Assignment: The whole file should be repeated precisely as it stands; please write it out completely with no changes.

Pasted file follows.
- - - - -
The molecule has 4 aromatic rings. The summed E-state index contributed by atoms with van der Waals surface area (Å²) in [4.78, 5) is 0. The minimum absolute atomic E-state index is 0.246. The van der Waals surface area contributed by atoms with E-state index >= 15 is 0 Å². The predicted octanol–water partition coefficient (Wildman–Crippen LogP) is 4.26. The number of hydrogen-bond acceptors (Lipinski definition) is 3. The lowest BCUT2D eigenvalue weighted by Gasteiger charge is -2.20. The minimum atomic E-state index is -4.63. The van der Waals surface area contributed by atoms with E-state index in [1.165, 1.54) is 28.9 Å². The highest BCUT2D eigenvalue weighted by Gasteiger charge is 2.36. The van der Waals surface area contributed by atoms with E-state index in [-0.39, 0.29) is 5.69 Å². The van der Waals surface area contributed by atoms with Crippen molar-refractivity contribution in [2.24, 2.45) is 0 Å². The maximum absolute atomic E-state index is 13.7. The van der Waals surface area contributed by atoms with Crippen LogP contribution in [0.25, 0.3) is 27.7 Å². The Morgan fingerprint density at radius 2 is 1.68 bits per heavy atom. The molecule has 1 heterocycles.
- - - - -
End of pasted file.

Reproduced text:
The molecule has 4 aromatic rings. The summed E-state index contributed by atoms with van der Waals surface area (Å²) in [4.78, 5) is 0. The minimum absolute atomic E-state index is 0.246. The van der Waals surface area contributed by atoms with E-state index >= 15 is 0 Å². The predicted octanol–water partition coefficient (Wildman–Crippen LogP) is 4.26. The number of hydrogen-bond acceptors (Lipinski definition) is 3. The lowest BCUT2D eigenvalue weighted by Gasteiger charge is -2.20. The minimum atomic E-state index is -4.63. The van der Waals surface area contributed by atoms with E-state index in [1.165, 1.54) is 28.9 Å². The highest BCUT2D eigenvalue weighted by Gasteiger charge is 2.36. The van der Waals surface area contributed by atoms with E-state index in [-0.39, 0.29) is 5.69 Å². The van der Waals surface area contributed by atoms with Crippen molar-refractivity contribution in [2.24, 2.45) is 0 Å². The maximum absolute atomic E-state index is 13.7. The van der Waals surface area contributed by atoms with Crippen LogP contribution in [0.25, 0.3) is 27.7 Å². The Morgan fingerprint density at radius 2 is 1.68 bits per heavy atom. The molecule has 1 heterocycles.